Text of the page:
By and large, most people most of the time think about education as solely a national undertaking. The trends we examine here, however, lead to quite a different vision, one where there is a considerable global process at work. To make sense of this contrasting globalized world of education, it is helpful first to describe the common image of schooling as a national enterprise. It is a vision with several components.
The everyday vision of schooling as a national enterprise sees it as chiefly a unique product of a nation's culture and governmental effort to foster prosperity for its citizens. This is thought to be true regardless of the particular level of governance of schools within the nation. It is common, then, to refer to French, Chilean, Japanese, American, and South African (or any nation's) schools as separate national entities. After all, what could be more deeply embedded in a nation's society than its schools preparing children for future adult lives in that country? The reigning image of education today is that schools are designed and managed within a national context for the specific needs and goals of a particular nation.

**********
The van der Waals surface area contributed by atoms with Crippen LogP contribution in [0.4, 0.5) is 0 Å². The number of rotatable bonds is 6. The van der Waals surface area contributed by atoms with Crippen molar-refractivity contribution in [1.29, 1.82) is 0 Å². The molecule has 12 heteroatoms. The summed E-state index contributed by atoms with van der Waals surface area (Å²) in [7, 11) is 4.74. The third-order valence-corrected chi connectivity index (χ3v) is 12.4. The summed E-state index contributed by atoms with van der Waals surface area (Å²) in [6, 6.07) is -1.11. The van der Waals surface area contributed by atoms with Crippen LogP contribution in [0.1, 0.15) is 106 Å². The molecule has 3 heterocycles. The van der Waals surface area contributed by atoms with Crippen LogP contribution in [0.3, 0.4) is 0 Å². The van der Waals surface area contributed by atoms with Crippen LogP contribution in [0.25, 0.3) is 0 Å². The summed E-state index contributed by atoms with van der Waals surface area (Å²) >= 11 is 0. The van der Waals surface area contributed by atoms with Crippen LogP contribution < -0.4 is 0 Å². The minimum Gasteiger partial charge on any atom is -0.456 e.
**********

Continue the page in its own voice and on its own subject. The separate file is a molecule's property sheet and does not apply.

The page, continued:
This vision also assumes that schooling is organized to educate and socialize children in a specific way that is directly linked to the future welfare of a particular nation. For example, German schools are thought to produce German adults with the technical ...